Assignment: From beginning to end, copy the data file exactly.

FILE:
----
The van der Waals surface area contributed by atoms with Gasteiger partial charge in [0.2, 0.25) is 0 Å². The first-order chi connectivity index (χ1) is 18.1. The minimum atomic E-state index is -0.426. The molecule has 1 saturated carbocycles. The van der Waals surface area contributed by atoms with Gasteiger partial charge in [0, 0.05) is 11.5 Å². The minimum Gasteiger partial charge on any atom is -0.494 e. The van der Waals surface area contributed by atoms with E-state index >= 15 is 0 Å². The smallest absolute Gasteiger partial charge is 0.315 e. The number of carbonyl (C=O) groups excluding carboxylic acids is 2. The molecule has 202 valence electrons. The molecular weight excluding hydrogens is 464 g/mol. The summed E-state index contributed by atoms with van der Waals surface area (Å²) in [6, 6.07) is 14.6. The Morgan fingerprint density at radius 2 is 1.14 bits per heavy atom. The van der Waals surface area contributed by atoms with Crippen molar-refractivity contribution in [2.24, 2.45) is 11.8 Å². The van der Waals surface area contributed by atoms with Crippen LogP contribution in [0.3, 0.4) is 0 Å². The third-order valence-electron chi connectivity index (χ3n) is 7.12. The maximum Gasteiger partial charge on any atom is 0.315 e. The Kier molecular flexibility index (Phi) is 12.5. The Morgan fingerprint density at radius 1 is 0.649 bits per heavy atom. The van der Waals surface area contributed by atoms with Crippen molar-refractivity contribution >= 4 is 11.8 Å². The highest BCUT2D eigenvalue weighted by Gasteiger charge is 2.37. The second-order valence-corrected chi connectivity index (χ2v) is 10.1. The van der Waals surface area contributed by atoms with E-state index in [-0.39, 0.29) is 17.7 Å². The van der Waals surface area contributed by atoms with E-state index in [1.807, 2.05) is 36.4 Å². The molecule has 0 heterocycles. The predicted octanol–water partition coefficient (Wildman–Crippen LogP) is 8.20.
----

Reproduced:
The van der Waals surface area contributed by atoms with Gasteiger partial charge in [0.2, 0.25) is 0 Å². The first-order chi connectivity index (χ1) is 18.1. The minimum atomic E-state index is -0.426. The molecule has 1 saturated carbocycles. The van der Waals surface area contributed by atoms with Gasteiger partial charge in [0, 0.05) is 11.5 Å². The minimum Gasteiger partial charge on any atom is -0.494 e. The van der Waals surface area contributed by atoms with E-state index >= 15 is 0 Å². The smallest absolute Gasteiger partial charge is 0.315 e. The number of carbonyl (C=O) groups excluding carboxylic acids is 2. The molecule has 202 valence electrons. The molecular weight excluding hydrogens is 464 g/mol. The summed E-state index contributed by atoms with van der Waals surface area (Å²) in [6, 6.07) is 14.6. The Morgan fingerprint density at radius 2 is 1.14 bits per heavy atom. The van der Waals surface area contributed by atoms with Crippen molar-refractivity contribution in [2.24, 2.45) is 11.8 Å². The van der Waals surface area contributed by atoms with Crippen LogP contribution in [0.3, 0.4) is 0 Å². The third-order valence-electron chi connectivity index (χ3n) is 7.12. The maximum Gasteiger partial charge on any atom is 0.315 e. The Kier molecular flexibility index (Phi) is 12.5. The Morgan fingerprint density at radius 1 is 0.649 bits per heavy atom. The van der Waals surface area contributed by atoms with Crippen molar-refractivity contribution >= 4 is 11.8 Å². The highest BCUT2D eigenvalue weighted by Gasteiger charge is 2.37. The second-order valence-corrected chi connectivity index (χ2v) is 10.1. The van der Waals surface area contributed by atoms with E-state index in [-0.39, 0.29) is 17.7 Å². The van der Waals surface area contributed by atoms with E-state index in [1.807, 2.05) is 36.4 Å². The molecule has 0 heterocycles. The predicted octanol–water partition coefficient (Wildman–Crippen LogP) is 8.20.